In the UK, documents leaked to Greenpeace’s energy desk show that a government-backed initiative considered proposals for reducing EU rules on fire-safety on the very day of the Grenfell Tower fire. The director of this Red Tape Initiative, Nick Tyrone, told the Guardian that these proposals were rejected. Yet government attempts to water down other EU regulations, such as the energy efficiency directive, still stand.

In America, this blame-game is even more highly charged. Republicans have sworn to replace what they describe as Obama’s “war on coal” with a war on regulation. “I am taking historic steps to lift the restrictions on American energy, to reverse government intrusion, and to cancel job-killing regulations,” Trump announced in March. While he has vowed “to promote clean air and clear water,” he has almost simultaneously signed an order to unravel the Clean Water Rule.

This rhetoric is hurting the very people it claims to protect: miners. From the Ashes shows the many ways that the industry harms wider public health, from water contamination, to air pollution. It also makes a strong case that the American coal industry is in terminal decline, regardless of possibile interventions from government or carbon capture.

Charities like Bloomberg can only do so much to pick up the pieces. The foundation, which helped fund the film, now not only helps support job training programs in coal communities after the Trump administration pulled their funding, but in recent weeks it also promised $15m to UN efforts to tackle climate change – again to help cover Trump's withdrawal from Paris Agreement. “I'm a bit worried about how many cards we're going to have to keep adding to the end of the film”, joked Antha Williams, a Bloomberg representative at the screening, with gallows humour.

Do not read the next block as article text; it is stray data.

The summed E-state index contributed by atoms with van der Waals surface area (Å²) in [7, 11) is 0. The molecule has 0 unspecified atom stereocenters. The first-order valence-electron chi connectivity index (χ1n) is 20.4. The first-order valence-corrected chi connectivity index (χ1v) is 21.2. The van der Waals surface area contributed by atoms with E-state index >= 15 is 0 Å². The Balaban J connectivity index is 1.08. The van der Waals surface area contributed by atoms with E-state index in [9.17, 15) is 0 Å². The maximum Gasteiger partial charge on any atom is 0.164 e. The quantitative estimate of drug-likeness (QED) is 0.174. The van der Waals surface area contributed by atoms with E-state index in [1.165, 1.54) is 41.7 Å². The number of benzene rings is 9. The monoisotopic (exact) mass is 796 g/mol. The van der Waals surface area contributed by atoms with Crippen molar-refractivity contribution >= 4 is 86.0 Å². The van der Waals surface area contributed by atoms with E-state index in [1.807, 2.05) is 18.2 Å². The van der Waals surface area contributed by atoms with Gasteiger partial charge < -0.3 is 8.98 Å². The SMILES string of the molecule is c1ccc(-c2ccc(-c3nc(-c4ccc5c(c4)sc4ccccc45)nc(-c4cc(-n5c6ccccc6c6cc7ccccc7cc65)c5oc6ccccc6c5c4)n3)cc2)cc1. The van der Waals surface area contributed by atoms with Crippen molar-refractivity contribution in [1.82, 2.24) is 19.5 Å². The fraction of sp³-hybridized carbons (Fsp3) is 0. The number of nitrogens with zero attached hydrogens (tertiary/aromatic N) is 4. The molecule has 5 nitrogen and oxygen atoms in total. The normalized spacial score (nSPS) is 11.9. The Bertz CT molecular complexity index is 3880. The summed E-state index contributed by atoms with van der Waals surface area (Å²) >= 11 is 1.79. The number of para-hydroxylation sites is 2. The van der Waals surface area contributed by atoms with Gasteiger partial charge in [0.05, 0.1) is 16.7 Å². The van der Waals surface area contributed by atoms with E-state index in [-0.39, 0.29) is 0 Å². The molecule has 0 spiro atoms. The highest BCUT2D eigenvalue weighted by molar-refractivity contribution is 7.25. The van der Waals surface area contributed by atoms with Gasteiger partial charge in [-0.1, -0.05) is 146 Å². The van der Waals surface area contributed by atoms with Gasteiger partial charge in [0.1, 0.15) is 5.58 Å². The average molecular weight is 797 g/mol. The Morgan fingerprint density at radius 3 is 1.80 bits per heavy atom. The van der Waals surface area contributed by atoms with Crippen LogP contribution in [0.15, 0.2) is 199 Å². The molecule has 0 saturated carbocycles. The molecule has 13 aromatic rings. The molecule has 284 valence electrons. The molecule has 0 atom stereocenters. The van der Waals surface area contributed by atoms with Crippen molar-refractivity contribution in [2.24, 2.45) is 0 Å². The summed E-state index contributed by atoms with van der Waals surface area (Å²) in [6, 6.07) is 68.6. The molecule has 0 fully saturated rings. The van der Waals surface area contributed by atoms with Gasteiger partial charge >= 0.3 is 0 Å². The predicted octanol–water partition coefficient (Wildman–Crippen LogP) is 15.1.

Hope also lies with local governments and mayors. The publication of the mayor’s own environment strategy is coming “soon”. Speaking in panel discussion after the film, his deputy mayor for environment and energy, Shirley Rodrigues, described the move to a cleaner future as "an inevitable transition".

Confronting the troubled legacies of our fossil fuel past will not be easy. "We have our own experiences here of our coal mining communities being devastated by the closure of their mines," said Khan. But clean air begins with clean politics; maintaining old ways at the price of health is not one any government must pay. 

'From The Ashes' will premiere on National Geograhpic in the United Kingdom at 9pm on Tuesday, June 27th.

India Bourke is an environment writer and editorial assistant at the New Statesman.